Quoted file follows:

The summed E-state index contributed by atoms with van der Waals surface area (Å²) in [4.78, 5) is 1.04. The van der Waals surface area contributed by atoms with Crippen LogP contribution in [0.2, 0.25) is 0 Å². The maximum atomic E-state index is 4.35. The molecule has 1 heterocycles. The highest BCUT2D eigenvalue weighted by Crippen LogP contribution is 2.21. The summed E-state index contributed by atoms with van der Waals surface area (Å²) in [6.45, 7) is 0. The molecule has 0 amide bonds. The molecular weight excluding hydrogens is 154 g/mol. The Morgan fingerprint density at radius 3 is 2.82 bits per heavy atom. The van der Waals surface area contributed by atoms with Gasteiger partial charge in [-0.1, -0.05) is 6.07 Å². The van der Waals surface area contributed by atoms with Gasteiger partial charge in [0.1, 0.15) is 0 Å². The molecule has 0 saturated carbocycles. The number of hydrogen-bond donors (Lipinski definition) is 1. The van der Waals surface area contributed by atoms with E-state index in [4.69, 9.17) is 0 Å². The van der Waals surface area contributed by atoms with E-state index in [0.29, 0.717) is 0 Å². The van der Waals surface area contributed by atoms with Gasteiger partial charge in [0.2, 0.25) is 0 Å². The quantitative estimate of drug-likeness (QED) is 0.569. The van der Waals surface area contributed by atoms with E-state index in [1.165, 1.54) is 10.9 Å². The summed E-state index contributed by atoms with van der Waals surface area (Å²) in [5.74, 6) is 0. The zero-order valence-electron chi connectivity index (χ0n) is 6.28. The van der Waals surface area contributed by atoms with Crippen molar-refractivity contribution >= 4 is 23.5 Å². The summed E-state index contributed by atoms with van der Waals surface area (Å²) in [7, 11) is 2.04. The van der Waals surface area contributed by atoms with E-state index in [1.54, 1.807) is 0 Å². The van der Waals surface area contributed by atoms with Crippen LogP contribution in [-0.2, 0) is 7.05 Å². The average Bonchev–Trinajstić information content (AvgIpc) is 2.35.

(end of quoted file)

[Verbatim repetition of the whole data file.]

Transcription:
The summed E-state index contributed by atoms with van der Waals surface area (Å²) in [4.78, 5) is 1.04. The van der Waals surface area contributed by atoms with Crippen LogP contribution in [0.2, 0.25) is 0 Å². The maximum atomic E-state index is 4.35. The molecule has 1 heterocycles. The highest BCUT2D eigenvalue weighted by Crippen LogP contribution is 2.21. The summed E-state index contributed by atoms with van der Waals surface area (Å²) in [6.45, 7) is 0. The molecule has 0 amide bonds. The molecular weight excluding hydrogens is 154 g/mol. The Morgan fingerprint density at radius 3 is 2.82 bits per heavy atom. The van der Waals surface area contributed by atoms with Gasteiger partial charge in [-0.1, -0.05) is 6.07 Å². The van der Waals surface area contributed by atoms with Gasteiger partial charge in [0.1, 0.15) is 0 Å². The molecule has 0 saturated carbocycles. The number of hydrogen-bond donors (Lipinski definition) is 1. The van der Waals surface area contributed by atoms with E-state index in [4.69, 9.17) is 0 Å². The van der Waals surface area contributed by atoms with E-state index in [0.29, 0.717) is 0 Å². The van der Waals surface area contributed by atoms with Gasteiger partial charge in [0.2, 0.25) is 0 Å². The quantitative estimate of drug-likeness (QED) is 0.569. The van der Waals surface area contributed by atoms with E-state index in [1.165, 1.54) is 10.9 Å². The summed E-state index contributed by atoms with van der Waals surface area (Å²) in [5.74, 6) is 0. The zero-order valence-electron chi connectivity index (χ0n) is 6.28. The van der Waals surface area contributed by atoms with Crippen molar-refractivity contribution >= 4 is 23.5 Å². The summed E-state index contributed by atoms with van der Waals surface area (Å²) in [7, 11) is 2.04. The van der Waals surface area contributed by atoms with E-state index in [1.54, 1.807) is 0 Å². The van der Waals surface area contributed by atoms with Crippen LogP contribution in [-0.2, 0) is 7.05 Å². The average Bonchev–Trinajstić information content (AvgIpc) is 2.35.